Additionally, observer teams are present from Bulgaria, Finland, Greece, Luxembourg, Norway, Portugal, UK and the US, and it is hoped that some of these nations will take an active role in future exercises.


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Across the two-week period EATT13 is staged, the complexity of the missions the crews face is steadily developed from single-aircraft sorties at the start right through to the ultimate goal of planning and executing a COMAO (COMposite Air Operation) mission.

EATT is intended to consolidate skills in: advanced mission planning, cargo and personnel airdrops, tactical navigation with ‘time on target’ (TOT) and threat reactions, tactical air land operations (including tactical recoveries, substandard field operations and engines running on and offloads), short field landings, formation flying, night operations, evasion, aeromedical evacuation, as well as to standardise procedures among tactical aircraft operators to enhance interoperability.


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Further, EATT13 is intended to test a multinational air transport intelligence cell and a multinational cross-services maintenance programme.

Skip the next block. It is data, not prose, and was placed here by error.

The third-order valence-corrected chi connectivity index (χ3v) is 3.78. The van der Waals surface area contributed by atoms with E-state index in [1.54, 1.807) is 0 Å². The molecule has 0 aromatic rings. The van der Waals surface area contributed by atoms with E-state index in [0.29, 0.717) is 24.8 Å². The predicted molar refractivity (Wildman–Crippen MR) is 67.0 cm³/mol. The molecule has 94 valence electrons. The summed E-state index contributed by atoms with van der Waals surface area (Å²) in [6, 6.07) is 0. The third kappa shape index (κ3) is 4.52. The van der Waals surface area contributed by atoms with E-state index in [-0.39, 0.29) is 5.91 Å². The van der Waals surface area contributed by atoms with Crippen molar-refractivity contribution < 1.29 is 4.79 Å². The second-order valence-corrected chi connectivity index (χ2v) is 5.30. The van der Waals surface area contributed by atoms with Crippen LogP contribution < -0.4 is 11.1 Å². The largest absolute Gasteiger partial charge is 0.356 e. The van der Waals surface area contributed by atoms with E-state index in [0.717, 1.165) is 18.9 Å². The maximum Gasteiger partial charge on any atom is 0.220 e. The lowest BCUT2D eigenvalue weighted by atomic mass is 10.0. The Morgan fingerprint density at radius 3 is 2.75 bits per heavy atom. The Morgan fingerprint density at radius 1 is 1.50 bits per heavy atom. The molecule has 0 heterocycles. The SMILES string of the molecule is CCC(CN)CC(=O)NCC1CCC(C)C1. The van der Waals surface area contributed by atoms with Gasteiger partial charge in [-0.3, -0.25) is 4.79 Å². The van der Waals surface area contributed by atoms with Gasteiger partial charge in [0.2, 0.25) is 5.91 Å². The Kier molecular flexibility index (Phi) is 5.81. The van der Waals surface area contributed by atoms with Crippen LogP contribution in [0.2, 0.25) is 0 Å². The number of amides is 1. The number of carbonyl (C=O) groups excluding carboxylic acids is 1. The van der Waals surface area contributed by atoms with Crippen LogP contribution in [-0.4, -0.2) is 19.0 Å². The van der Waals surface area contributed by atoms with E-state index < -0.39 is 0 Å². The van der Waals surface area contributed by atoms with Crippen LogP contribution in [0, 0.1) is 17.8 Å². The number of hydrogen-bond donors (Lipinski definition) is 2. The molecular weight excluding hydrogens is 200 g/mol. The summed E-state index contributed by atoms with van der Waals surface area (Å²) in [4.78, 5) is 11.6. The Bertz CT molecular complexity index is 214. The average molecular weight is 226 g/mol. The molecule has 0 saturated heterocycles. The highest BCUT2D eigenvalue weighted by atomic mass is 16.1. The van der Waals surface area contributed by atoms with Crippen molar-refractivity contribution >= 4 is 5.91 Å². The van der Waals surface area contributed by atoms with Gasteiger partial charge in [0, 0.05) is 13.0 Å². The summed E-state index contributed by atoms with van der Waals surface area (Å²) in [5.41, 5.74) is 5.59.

During his opening address at the Distinguished Visitors Day – held at Zaragoza Air Base on 12 June – General Francisco Javier Garcia Arnaiz, the Spanish Air Force Chief of Staff said:

“Apart from standardising tactics, techniques and procedures, this EDA initiative is the best tool to enhance the relationship among all the actors involved in creating doctrine, planning, directing and executing the air plans for now.


General Francisco Javier Garcia Arnaiz (nearest the camera), the Spanish Air Force Chief of Staff, and the Commander of the Bulgarian Air Force, Major General Constantin Veselinov Popov © Karl Drage –